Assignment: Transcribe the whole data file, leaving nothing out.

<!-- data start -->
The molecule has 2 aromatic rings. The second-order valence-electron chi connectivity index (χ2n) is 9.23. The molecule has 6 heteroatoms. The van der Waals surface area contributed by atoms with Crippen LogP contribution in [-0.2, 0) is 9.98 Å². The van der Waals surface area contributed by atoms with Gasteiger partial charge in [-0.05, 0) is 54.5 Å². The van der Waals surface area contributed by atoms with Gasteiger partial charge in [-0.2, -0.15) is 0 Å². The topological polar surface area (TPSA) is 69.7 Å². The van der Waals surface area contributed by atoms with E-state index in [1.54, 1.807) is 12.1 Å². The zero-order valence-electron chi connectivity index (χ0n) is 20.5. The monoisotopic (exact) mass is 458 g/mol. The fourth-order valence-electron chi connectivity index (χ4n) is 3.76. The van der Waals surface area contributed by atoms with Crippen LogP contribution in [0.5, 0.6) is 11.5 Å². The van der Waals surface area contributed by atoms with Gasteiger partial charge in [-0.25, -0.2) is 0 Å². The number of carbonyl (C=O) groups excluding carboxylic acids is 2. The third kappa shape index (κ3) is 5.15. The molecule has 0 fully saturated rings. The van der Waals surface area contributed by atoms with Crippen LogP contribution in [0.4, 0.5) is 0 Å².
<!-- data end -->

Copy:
The molecule has 2 aromatic rings. The second-order valence-electron chi connectivity index (χ2n) is 9.23. The molecule has 6 heteroatoms. The van der Waals surface area contributed by atoms with Crippen LogP contribution in [-0.2, 0) is 9.98 Å². The van der Waals surface area contributed by atoms with Gasteiger partial charge in [-0.05, 0) is 54.5 Å². The van der Waals surface area contributed by atoms with Gasteiger partial charge in [-0.2, -0.15) is 0 Å². The topological polar surface area (TPSA) is 69.7 Å². The van der Waals surface area contributed by atoms with E-state index in [1.54, 1.807) is 12.1 Å². The zero-order valence-electron chi connectivity index (χ0n) is 20.5. The monoisotopic (exact) mass is 458 g/mol. The fourth-order valence-electron chi connectivity index (χ4n) is 3.76. The van der Waals surface area contributed by atoms with Crippen LogP contribution in [0.5, 0.6) is 11.5 Å². The van der Waals surface area contributed by atoms with Gasteiger partial charge in [-0.25, -0.2) is 0 Å². The number of carbonyl (C=O) groups excluding carboxylic acids is 2. The third kappa shape index (κ3) is 5.15. The molecule has 0 fully saturated rings. The van der Waals surface area contributed by atoms with Crippen LogP contribution in [0.4, 0.5) is 0 Å².